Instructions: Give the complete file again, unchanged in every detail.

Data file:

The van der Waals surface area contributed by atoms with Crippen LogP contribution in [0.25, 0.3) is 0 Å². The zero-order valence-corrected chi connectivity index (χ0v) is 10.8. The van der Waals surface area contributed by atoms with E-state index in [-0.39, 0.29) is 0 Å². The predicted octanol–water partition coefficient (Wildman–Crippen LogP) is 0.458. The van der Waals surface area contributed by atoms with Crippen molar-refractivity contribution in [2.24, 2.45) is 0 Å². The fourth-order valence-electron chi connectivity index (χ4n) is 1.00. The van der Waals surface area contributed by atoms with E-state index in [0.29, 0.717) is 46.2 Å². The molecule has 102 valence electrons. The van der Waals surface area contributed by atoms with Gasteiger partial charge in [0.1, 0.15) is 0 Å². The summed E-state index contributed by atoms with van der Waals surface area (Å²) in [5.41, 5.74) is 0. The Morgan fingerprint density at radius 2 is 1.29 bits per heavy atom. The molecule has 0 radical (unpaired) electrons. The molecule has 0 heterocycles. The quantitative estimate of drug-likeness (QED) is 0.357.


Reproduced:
The van der Waals surface area contributed by atoms with Crippen LogP contribution in [0.25, 0.3) is 0 Å². The zero-order valence-corrected chi connectivity index (χ0v) is 10.8. The van der Waals surface area contributed by atoms with E-state index in [-0.39, 0.29) is 0 Å². The predicted octanol–water partition coefficient (Wildman–Crippen LogP) is 0.458. The van der Waals surface area contributed by atoms with Crippen molar-refractivity contribution in [2.24, 2.45) is 0 Å². The fourth-order valence-electron chi connectivity index (χ4n) is 1.00. The van der Waals surface area contributed by atoms with E-state index in [0.29, 0.717) is 46.2 Å². The molecule has 102 valence electrons. The van der Waals surface area contributed by atoms with Gasteiger partial charge in [0.1, 0.15) is 0 Å². The summed E-state index contributed by atoms with van der Waals surface area (Å²) in [5.41, 5.74) is 0. The Morgan fingerprint density at radius 2 is 1.29 bits per heavy atom. The molecule has 0 radical (unpaired) electrons. The molecule has 0 heterocycles. The quantitative estimate of drug-likeness (QED) is 0.357.